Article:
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European Council on Foreign Relations





Do territorial and demographic trends strain or sustain prospects for the creation of a viable, contiguous Palestinian state alongside the State of Israel?

Current trends in settlement and outposts expansion, growth of settler population, eviction of Palestinians and demolitions of Palestinian property, lack of freedom of movement and access to Area C show an entrenchment of the occupation which is still reversible but only with ever-increasing political and financial effort.

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The number of settlers in the West Bank continues to grow, at a higher speed than natural population growth in Israel. According to data from July 2013, the most recent estimates, there are 367,000 settlers in the West Bank (excluding Jerusalem), 7,700 of those are new residents from January-July 2013. If these estimates are confirmed, this would show a 6.68 percent increase over 2012 when, according to the Central Bureau of Statistics, 341,400 settlers lived in the West Bank and is significantly higher than population growth in Israel proper which was 1.8 percent in 2012, in line with previous years.

The first six months of 2013 saw a 70 percent increase in new construction starts in settlements compared to the same period in 2012. In total, 2,840 housing units were started, under construction, or completed during this period. Thirteen days after Israeli Prime Minister Benjamin Netanyahu was reported to have suspended plans to build 20,000 homes on 12 November, Israel’s Civil Administration (for the West Bank) authorised the building of an additional 799 housing units in the West Bank, some of them in outposts. Not all of the data for 2013 is available yet, so these figures may eventually grow by the end of the year. For instance, according to data acquired by Peace Now through a Freedom of Information Act, between March and July 2013 the Ministry of Defense approved the construction of an additional 2,487 housing units in West Bank settlements, which came on top of the 6,200 units approved between November 2012 and March 2013.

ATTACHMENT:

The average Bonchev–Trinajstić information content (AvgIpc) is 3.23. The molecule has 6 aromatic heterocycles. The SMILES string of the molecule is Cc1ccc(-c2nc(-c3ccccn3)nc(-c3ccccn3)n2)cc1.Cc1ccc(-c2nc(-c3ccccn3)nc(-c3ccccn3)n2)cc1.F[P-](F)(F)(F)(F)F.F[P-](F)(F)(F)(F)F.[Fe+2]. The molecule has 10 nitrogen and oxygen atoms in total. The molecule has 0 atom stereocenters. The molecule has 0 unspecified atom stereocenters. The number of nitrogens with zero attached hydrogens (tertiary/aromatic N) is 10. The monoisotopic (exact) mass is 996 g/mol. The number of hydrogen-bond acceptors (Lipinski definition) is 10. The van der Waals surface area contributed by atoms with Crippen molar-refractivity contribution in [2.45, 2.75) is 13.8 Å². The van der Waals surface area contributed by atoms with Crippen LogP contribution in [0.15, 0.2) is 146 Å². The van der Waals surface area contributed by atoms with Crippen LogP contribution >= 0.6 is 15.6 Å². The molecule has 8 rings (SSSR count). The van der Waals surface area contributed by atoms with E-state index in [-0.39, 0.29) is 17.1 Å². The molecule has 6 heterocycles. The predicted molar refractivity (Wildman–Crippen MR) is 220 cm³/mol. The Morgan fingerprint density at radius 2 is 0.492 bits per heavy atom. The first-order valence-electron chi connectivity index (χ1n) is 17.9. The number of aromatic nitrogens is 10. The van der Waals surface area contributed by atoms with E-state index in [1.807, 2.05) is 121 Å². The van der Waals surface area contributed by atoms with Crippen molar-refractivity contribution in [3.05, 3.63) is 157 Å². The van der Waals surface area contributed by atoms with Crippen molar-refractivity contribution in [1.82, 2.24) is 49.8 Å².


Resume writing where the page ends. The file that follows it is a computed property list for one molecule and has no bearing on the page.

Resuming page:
As of July 2013, some 62 percent of the barrier has been completed, with a further 10 percent under construction – a slight increase from the 8 percent that was under construction in 2012. The remaining 28 percent has been mapped out but not constructed.

Palestinian access to Area C, and the resources therein, remains severely constrained, with no civil or security jurisdiction for the Palestinian Authority (PA) and very little Palestinian planning approved. While the number of permanent checkpoint has remained stable since 2012, at 61, Israeli authorities erected 2,400 flying checkpoints over the course of the first ten months of 2013, amounting to a rate of 240 per month, higher than the 213 recorded in the last quarter of 2012.

Meanwhile, the separation between the West Bank and Gaza Strip continues, with 5,908 Palestinians exiting Gaza via the Erez crossing in October 2013 and a total of 41,768 exits since the beginning of 2013. This is in line with the figures for the second half of 2012, when 24,394 Palestinians crossed through Erez, but this is only a fraction of the pre-second intifada levels, when more than 500,000 Palestinians exited from Gaza each month.